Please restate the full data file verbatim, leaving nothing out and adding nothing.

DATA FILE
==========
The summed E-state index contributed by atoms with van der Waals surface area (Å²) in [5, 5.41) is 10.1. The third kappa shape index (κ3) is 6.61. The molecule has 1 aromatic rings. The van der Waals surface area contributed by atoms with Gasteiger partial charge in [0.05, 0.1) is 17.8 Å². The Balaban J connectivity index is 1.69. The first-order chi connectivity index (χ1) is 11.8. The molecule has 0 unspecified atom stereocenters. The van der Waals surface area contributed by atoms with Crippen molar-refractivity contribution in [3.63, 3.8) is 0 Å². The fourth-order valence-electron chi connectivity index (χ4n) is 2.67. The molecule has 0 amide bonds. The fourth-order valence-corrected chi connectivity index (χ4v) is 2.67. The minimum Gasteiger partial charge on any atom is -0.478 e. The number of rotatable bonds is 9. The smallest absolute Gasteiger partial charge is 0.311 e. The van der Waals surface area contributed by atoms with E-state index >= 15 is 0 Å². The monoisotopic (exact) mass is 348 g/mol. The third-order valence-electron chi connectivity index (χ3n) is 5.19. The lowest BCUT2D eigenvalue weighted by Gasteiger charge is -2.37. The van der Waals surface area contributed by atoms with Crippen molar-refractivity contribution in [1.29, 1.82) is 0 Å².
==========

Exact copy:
The summed E-state index contributed by atoms with van der Waals surface area (Å²) in [5, 5.41) is 10.1. The third kappa shape index (κ3) is 6.61. The molecule has 1 aromatic rings. The van der Waals surface area contributed by atoms with Gasteiger partial charge in [0.05, 0.1) is 17.8 Å². The Balaban J connectivity index is 1.69. The first-order chi connectivity index (χ1) is 11.8. The molecule has 0 unspecified atom stereocenters. The van der Waals surface area contributed by atoms with Crippen molar-refractivity contribution in [3.63, 3.8) is 0 Å². The fourth-order valence-electron chi connectivity index (χ4n) is 2.67. The molecule has 0 amide bonds. The fourth-order valence-corrected chi connectivity index (χ4v) is 2.67. The minimum Gasteiger partial charge on any atom is -0.478 e. The number of rotatable bonds is 9. The smallest absolute Gasteiger partial charge is 0.311 e. The van der Waals surface area contributed by atoms with E-state index >= 15 is 0 Å². The monoisotopic (exact) mass is 348 g/mol. The third-order valence-electron chi connectivity index (χ3n) is 5.19. The lowest BCUT2D eigenvalue weighted by Gasteiger charge is -2.37. The van der Waals surface area contributed by atoms with Crippen molar-refractivity contribution in [1.29, 1.82) is 0 Å².